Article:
Kanehsata'kehró:non lawyer leaps into new role in Kahnawake

Busy lawyers might be tempted to find a moment’s peace, but when Joëlle Perron-Thibodeau was working at Dionne Schulze, she was more focused on the Great Law of Peace – once even using her lunch hour to give a presentation on the Kaianere'kó:wa to colleagues at the law firm.

It’s not the only way the young lawyer worked to bring Kanien’kehá:ka culture to the office. She regularly contributed Kanien’kéha words and expressions to work discussions, an expression of her passion for advocating for Onkwehón:we, said Jameela Jeeroburkhan, a partner at the law firm.

“Joëlle is curious about all areas of law as they affect Indigenous people generally and the Kanien’kehá:ka Nation in particular,” said Jeeroburkhan.

It’s no wonder, then, that when Perron-Thibodeau saw a job posting for legal counsel at the Mohawk Council of Kahnawake (MCK), she knew she had to apply.

“My family is from Kanesatake, so I know it’s not for my community, but I feel I still fulfill this goal of helping the Kanien’kehá:ka Nation working at the MCK,” said Perron-Thibodeau. “It’s realizing the dream I had to work for the nation, and I’m happy to be working for the MCK because it’s an organization that is really forward in its position.”

Now, the learner of Kanien’kéha is surrounded by words in the language, with Mohawk even turning up on the bathroom door.

“I feel like I’m immersed in my own culture, and I’m really excited to be learning not only the legal issues of the community but also about the culture. I hear niá:wen, shé:kon, kwe kwe, ó:nen often here,” she said.

As legal counsel at the MCK, she will be working on a range of issues facing Kahnawake. On Monday – her first day – she was already reviewing environmental and commercial law files that she has some familiarity with from her time at Dionne Schulze.

“Law is a tool with which we can fight a lot of issues with the government, individuals, or companies,” she said, noting that law touches nearly every aspect of life, from health to education to something as mundane as road rules.

Although Perron-Thibodeau is only 26 years old, her interest in pursuing justice for Onkwehón:we goes back a long time, according to her mother, Josée Perron.

The pair would frequently visit Kanesatake, so Perron-Thibodeau was always anchored in her roots, Perron said. She remembers the way her daughter used to constantly ask about the issues facing Indigenous people and communities.

“She had a lot of questions, a lot of questions for me,” Perron said. “And she would always say that’s not fair, that’s not fair, they should change that. Then one day she said I’m going to be a judge and I’m going to change all that.”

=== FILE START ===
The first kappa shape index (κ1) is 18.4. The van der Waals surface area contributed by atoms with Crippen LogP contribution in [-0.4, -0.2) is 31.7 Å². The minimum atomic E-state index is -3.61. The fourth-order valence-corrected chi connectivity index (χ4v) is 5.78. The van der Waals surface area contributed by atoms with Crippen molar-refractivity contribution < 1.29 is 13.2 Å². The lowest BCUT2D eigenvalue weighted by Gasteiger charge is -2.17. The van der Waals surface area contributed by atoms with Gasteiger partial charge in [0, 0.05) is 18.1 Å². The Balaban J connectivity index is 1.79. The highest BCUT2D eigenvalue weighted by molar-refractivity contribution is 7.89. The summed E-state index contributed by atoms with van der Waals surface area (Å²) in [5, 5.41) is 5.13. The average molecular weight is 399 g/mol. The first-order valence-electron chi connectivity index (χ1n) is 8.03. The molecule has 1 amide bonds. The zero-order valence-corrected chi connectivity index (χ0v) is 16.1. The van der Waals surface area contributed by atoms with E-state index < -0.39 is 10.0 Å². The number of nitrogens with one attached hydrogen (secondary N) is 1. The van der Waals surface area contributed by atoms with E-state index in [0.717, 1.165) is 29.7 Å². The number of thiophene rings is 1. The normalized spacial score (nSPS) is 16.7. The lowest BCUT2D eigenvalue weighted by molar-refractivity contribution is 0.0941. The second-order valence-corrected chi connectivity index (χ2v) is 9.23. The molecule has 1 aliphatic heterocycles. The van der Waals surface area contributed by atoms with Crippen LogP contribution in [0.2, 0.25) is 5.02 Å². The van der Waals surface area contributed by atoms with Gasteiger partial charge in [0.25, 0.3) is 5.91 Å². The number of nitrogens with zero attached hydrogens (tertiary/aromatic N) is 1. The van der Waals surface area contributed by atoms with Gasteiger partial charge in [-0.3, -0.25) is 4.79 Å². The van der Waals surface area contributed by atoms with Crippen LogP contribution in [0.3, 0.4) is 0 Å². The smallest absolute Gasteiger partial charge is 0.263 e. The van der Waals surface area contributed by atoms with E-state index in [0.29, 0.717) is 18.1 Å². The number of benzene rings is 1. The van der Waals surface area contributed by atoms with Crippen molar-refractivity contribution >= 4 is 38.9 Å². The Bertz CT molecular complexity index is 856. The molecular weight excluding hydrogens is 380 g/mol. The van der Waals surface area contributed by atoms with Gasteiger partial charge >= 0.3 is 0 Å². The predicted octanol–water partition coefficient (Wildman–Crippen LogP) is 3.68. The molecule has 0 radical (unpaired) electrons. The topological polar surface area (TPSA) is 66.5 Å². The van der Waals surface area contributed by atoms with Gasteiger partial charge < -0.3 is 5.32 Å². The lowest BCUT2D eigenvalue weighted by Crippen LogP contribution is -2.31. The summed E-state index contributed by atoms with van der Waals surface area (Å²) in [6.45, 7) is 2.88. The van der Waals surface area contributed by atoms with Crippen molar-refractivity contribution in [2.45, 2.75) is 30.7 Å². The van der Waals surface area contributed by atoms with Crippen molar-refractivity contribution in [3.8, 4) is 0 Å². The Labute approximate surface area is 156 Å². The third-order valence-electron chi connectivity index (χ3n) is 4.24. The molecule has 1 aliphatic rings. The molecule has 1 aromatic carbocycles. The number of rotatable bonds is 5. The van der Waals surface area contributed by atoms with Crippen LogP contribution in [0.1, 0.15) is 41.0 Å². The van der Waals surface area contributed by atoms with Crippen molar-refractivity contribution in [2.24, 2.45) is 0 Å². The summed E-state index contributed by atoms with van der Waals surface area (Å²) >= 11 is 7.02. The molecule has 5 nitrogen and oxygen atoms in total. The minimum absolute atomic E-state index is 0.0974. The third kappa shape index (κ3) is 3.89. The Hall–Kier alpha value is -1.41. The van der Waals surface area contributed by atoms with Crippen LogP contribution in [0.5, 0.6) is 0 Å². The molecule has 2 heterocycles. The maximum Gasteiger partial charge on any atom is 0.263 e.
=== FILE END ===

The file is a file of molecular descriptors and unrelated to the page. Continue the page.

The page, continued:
From that time, Perron-Thibodeau did not waver in her intention to seek justice for her people through law, and with her maturity and temperament, she was able to thrive. Her mother describes her as a good listener.

“She feels for the people. She has a lot of empathy,” said Perron. “She’s a soft-spoken person and rational. She doesn’t get upset – I think one time I saw her upset. She’s very grounded.”

According to Jeeroburkhan, this temperament has helped Perron-Thibodeau thrive in her career so far.

“It is a real pleasure to work with Joëlle,” said Jeeroburkhan. “She is a hard worker, but she never loses her smile. She keeps everyone’s spirits up. She also remains gracious and calm under stress, which is a huge benefit in our line of work.”

Perron-Thibodeau is also an excellent communicator, Jeeroburkhan said. “She has a keen skill and interest for developing plain-language explanations of judicial decisions, legal agreements, and community laws,” she said, noting Perron-Thibodeau recently appeared on the radio to explain the Superior Court of Quebec’s White-Montour decision.

“I know it is with great pride that Joëlle accepted a position at MCK. To be able to contribute her legal skills to her nation lies at the heart of why she pursued law as a career in the first place,” said Jeeroburkhan.

Perron-Thibodeau hopes to see more and more Kanien’kehá:ka lawyers emerge, noting recent Mohawk graduates of McGill’s law faculty. As for herself, she finds she is learning more all the time and has so far found her career to be deeply rewarding.

“I know I’m not the same lawyer now that I was in 2021 when I was called to the bar,” said Perron-Thibodeau. “I feel I’m now ready to take this new role at the MCK for band council.”


Marcus Bankuti, Local Journalism Initiative Reporter, The Eastern Door